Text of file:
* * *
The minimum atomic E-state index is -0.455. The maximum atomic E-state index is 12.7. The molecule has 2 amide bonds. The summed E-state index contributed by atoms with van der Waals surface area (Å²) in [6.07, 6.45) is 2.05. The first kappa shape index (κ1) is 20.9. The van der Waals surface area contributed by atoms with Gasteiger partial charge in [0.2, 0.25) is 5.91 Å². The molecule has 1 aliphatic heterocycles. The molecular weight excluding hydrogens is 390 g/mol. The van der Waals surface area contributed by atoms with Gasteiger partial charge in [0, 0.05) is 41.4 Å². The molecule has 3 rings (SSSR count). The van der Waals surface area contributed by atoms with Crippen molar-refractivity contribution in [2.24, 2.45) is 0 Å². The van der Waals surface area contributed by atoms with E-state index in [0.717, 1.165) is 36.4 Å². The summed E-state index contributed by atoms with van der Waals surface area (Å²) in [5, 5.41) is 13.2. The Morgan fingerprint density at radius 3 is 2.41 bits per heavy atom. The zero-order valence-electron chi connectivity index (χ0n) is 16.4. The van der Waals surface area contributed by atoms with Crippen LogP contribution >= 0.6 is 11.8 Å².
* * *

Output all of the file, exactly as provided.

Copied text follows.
The minimum atomic E-state index is -0.455. The maximum atomic E-state index is 12.7. The molecule has 2 amide bonds. The summed E-state index contributed by atoms with van der Waals surface area (Å²) in [6.07, 6.45) is 2.05. The first kappa shape index (κ1) is 20.9. The van der Waals surface area contributed by atoms with Gasteiger partial charge in [0.2, 0.25) is 5.91 Å². The molecule has 1 aliphatic heterocycles. The molecular weight excluding hydrogens is 390 g/mol. The van der Waals surface area contributed by atoms with Gasteiger partial charge in [0, 0.05) is 41.4 Å². The molecule has 3 rings (SSSR count). The van der Waals surface area contributed by atoms with Crippen molar-refractivity contribution in [2.24, 2.45) is 0 Å². The van der Waals surface area contributed by atoms with E-state index in [0.717, 1.165) is 36.4 Å². The summed E-state index contributed by atoms with van der Waals surface area (Å²) in [5, 5.41) is 13.2. The Morgan fingerprint density at radius 3 is 2.41 bits per heavy atom. The zero-order valence-electron chi connectivity index (χ0n) is 16.4. The van der Waals surface area contributed by atoms with Crippen LogP contribution >= 0.6 is 11.8 Å².